W.Va. Seeks Solution to Paramedic Shortage


 
 

Kathy Plum | | Tuesday, February 12, 2008


MORGANTOWN, W.Va. -- Preston County, W.Va., commissioners want the state to survey local ambulance services and the county hospital for possible solutions to a shortage of paramedics.

County Medical Director Dr. Fred Conley, who also works in the Preston Memorial Hospital Emergency Department, pointed to a survey conducted by the West Virginia EMS Technical Service Network's Fairmont office last year. The survey shows that in the first nine months of 2007, Preston ambulance calls were nearly evenly split between advanced life support and basic life support calls.

Advanced life support calls involve a paramedic or nurse. Basic life support calls are done by EMTs. All 27 other counties surveyed, including Taylor, handled more advance runs than basic in that time.

Conley has worked with county emergency medical responders since about 1980.

"I've watched it grow over the years, and they do a wonderful job," he said. "We just don't have enough of them."

Preston has eight volunteer ambulance squads. One, KAMP Ambulance, has a paid squad for two shifts on weekend days, and Preston Memorial pays a paramedic who works through its emergency department.

Conley and county Emergency Management/911 Director Duane Hamilton, who is a paramedic and lifelong volunteer with area services, said people must spend more time and money to train now. Still, salaries for medics are seldom enough to live on in this area, they said. Hamilton said paramedics are being drawn to other areas with better salaries.

"An EMT gets paid less than somebody working in McDonald's, in a lot of counties," Hamilton said.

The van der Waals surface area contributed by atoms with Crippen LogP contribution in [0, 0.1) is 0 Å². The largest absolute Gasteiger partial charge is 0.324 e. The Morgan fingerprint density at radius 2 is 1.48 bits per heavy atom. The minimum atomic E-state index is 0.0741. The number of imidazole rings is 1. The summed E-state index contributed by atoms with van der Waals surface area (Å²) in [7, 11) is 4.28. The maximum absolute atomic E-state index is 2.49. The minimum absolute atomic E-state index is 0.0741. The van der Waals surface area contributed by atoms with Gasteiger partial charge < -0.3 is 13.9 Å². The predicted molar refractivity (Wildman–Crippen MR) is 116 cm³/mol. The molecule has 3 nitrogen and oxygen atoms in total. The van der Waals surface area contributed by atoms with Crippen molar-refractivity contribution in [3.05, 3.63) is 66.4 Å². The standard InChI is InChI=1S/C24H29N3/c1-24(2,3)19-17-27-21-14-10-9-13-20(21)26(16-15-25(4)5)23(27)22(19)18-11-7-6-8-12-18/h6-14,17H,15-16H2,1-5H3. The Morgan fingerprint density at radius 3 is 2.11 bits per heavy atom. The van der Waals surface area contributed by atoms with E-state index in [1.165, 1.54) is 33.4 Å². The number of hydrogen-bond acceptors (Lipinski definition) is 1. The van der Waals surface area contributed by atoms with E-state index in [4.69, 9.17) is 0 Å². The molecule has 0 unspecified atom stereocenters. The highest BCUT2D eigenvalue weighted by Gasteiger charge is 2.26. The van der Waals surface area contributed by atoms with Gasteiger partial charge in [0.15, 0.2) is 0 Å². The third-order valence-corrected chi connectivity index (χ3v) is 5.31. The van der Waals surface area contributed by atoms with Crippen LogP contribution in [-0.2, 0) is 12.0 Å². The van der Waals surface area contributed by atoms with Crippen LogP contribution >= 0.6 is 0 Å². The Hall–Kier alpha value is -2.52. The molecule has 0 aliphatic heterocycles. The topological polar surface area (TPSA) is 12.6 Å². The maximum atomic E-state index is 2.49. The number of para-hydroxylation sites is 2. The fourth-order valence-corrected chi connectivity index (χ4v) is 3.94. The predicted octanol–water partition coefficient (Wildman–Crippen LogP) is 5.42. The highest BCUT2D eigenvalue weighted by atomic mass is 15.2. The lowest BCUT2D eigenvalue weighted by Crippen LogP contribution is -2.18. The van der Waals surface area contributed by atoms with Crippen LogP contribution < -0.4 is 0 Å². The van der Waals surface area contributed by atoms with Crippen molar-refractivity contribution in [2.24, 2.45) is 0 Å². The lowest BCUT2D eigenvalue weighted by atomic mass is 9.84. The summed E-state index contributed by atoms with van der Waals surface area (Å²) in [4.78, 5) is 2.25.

Preston's volunteer medics also have to raise money to keep the squad going, he noted.

"You can't say enough about their volunteer spirit, but they're just wearing out, going out night after night," Dr. Conley said.

Commissioners Vicki Cole, Craig Jennings and Dave Price agreed to contact the Technical Support Network, which will conduct a free survey and interviews with each ambulance squad and the hospital. The network will make suggestions based on the results.

Jennings suggested squads be contacted to let them know nothing is intended to interfere with their work, only to make it better for everyone.

Also at Friday's special meeting, commissioners agreed to pay $600 per month rent to place police, fire and EMS radios on a tower owned by Subcarrier Communications Inc., until the Caddell Tower is rebuilt. A concrete truck knocked over the county's tower last week, while the state worked to build a new tower nearby.

Hamilton has prepared a $42,023 estimate for the insurance company to have the county's tower rebuilt. The county has been using a temporary tower since the accident, but renting the space for antennas on the Subcarrier tower will work more efficiently, Hamilton said.


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